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Ocean plastic pollution has become a global crisis

Ocean plastics pollution is a dire environmental crisis, with millions of tonnes of plastic waste annually entering our oceans via rivers, wind, and direct inputs from activities such as shipping and fishing. Consequently, this relentless influx poses a substantial threat to the ocean ecosystem, the full consequences of which remain largely unknown.

Prof Annika Jahnke, an environmental chemist at UFZ and coordinator of the MICRO-FATE project, highlights the gravity of this situation. She states, “Plastics in the ocean are a serious problem… It remains there. It is still difficult to assess the consequences for the ocean ecosystem.”

The quest begins

To grasp the spread and effects of ocean plastics, Jahnke’s team launched a 2019 research voyage on the German vessel “Sonne.”

Subsequently, over five weeks, they traversed the North Pacific Ocean, taking water surface samples between Vancouver, Canada, and Singapore.

The expedition aimed to tackle key questions about ocean plastics. It sought to understand their distribution and identify the most impacted areas. Additionally, it analyzed the characteristics of plastics, comparing those near their sources to those found in the open ocean.

Sailing by numbers

The team’s approach to selecting sampling stations was informed by a prediction model from the University of Hawaii, which estimates plastic concentration in marine areas.

Accordingly, the researchers chose locations with varying predicted plastic loads to explore. This approach enabled the study of both the Great Pacific Garbage Patch and lesser-known open ocean areas. Notably, samples were taken from the Papahānaumokuākea Marine National Monument, a marine reserve northwest of Hawaii.

Uncovering a global challenge

To measure plastic quantities, the team used visual surveys and neuston net samplings. They visually counted debris from the “Sonne” and used nets for larger items and microplastics. Robby Rynek, the study’s lead author, explained that these plastics were then sorted, counted, and analyzed to assess their weathering.

Their research uncovered a troubling truth: plastics saturate both known accumulation zones and the broader ocean. This includes even distant protected regions.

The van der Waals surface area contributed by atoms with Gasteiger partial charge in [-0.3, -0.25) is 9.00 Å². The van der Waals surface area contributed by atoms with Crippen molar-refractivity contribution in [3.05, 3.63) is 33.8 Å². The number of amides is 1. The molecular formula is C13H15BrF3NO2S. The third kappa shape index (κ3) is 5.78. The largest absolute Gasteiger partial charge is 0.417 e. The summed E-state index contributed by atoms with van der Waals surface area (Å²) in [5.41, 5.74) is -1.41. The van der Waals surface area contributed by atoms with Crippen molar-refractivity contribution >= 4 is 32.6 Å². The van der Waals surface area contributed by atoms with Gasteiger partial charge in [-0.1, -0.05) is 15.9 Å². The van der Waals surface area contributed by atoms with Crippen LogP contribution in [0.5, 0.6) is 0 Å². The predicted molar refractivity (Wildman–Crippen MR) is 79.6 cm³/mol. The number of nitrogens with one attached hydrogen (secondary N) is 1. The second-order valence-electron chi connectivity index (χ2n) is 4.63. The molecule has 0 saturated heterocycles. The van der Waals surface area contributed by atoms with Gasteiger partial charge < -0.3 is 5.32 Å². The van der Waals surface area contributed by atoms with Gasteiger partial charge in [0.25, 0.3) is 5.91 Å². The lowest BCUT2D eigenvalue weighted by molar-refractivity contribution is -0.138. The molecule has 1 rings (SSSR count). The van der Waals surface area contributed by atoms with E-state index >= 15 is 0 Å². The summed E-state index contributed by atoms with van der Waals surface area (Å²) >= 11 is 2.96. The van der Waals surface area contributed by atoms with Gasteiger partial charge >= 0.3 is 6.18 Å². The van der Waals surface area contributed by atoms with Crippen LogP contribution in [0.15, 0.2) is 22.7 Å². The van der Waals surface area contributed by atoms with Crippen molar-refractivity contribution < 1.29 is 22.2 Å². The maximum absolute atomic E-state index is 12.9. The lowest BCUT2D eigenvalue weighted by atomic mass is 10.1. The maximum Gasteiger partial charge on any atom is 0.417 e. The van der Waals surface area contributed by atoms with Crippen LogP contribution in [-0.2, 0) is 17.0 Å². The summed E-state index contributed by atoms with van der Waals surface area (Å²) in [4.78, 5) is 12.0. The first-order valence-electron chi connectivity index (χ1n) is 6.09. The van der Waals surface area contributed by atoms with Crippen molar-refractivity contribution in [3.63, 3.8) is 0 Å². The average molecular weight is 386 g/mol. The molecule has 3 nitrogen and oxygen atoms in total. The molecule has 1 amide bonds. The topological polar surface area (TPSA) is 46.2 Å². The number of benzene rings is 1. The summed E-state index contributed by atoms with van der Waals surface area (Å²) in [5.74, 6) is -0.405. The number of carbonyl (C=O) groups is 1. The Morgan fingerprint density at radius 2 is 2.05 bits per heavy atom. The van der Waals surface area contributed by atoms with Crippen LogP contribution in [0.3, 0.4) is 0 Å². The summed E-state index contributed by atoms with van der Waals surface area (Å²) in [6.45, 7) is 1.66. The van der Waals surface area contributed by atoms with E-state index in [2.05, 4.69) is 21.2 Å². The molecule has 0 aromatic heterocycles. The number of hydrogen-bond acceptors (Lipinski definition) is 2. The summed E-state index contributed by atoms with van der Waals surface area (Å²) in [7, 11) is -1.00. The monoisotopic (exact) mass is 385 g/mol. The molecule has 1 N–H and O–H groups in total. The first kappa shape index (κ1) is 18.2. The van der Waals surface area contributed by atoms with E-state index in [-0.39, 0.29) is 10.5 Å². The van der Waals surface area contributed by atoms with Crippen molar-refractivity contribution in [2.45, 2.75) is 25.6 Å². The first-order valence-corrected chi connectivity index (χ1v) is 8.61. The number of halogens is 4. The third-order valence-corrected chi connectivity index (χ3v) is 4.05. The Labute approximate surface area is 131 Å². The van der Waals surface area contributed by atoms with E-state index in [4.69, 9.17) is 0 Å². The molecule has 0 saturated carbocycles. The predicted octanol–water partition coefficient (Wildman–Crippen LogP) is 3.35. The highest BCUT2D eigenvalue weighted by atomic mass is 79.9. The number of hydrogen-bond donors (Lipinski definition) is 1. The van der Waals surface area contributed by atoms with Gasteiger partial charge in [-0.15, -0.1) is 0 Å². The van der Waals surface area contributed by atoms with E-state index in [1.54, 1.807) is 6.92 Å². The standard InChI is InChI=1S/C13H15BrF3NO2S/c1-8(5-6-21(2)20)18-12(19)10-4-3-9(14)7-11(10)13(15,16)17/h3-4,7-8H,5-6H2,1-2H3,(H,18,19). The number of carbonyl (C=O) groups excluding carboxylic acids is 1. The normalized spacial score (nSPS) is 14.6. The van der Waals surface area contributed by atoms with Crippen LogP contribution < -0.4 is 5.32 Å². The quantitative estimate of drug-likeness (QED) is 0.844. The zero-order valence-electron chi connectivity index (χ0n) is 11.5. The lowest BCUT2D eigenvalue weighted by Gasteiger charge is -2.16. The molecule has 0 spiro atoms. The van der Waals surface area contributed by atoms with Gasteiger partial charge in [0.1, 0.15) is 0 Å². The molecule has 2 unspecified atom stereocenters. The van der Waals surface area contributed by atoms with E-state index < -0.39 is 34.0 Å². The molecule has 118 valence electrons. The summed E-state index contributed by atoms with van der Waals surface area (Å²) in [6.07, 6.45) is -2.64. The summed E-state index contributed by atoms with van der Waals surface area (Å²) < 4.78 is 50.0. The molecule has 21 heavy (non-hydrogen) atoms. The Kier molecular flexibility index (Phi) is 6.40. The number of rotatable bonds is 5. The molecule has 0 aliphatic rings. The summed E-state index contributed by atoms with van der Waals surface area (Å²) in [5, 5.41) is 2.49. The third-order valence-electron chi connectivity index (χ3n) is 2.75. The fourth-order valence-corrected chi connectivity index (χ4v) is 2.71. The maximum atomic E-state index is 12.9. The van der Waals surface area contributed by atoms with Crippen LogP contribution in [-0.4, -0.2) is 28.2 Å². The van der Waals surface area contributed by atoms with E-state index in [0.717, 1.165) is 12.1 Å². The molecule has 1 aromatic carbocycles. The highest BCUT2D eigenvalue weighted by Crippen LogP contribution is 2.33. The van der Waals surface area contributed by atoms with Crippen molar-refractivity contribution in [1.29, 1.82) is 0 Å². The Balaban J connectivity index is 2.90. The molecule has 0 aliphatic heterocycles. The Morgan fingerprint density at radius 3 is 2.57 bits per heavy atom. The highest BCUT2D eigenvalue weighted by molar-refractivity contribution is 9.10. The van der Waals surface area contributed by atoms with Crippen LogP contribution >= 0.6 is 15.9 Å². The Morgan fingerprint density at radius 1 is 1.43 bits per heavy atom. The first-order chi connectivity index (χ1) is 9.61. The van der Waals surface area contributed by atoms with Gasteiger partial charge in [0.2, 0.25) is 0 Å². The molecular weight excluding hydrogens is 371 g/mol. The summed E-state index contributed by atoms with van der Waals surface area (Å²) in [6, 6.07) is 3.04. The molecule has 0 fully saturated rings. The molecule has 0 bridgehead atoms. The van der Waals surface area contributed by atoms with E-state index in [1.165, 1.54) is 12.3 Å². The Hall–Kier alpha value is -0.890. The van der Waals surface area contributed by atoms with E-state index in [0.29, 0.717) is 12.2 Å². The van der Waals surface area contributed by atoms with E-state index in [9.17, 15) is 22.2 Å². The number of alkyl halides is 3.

Contrary to expectations, high microplastic levels were found even where lower concentrations were predicted. This suggests a widespread distribution impacting the entire marine ecosystem.

Consequently, Rynek’s observations highlight a critical challenge in addressing ocean plastics: “The items do not in any way form a carpet of plastic…Most plastics are small fragments that escape nets.” This underscores the complexity of removing plastics from the ocean and the importance of preventing plastic pollution at the source.

A Course for Change: The Global Plastics Treaty

In response to the global plastic crisis, UN member states are working towards a legally binding global Plastics Treaty aimed at halting oceanic plastic pollution.

Following this, Dr. Melanie Bergmann, co-author and member of the Scientists’ Coalition for an Effective Plastics Treaty, calls for cutting plastic production, promoting reuse, and simplifying plastics’ chemistry for safer reuse and better recycling.

The insights from the MICRO-FATE expedition underscore the urgent need for comprehensive global action against plastic pollution. Consequently, as the scientific community continues to unveil the scale of the problem, it becomes increasingly clear that solving the issue of ocean plastics will require concerted efforts across nations, industries, and individuals to rethink our relationship with plastic and prioritize the health of our oceans.

The full study was published in the journal Environmental Science & Technology.


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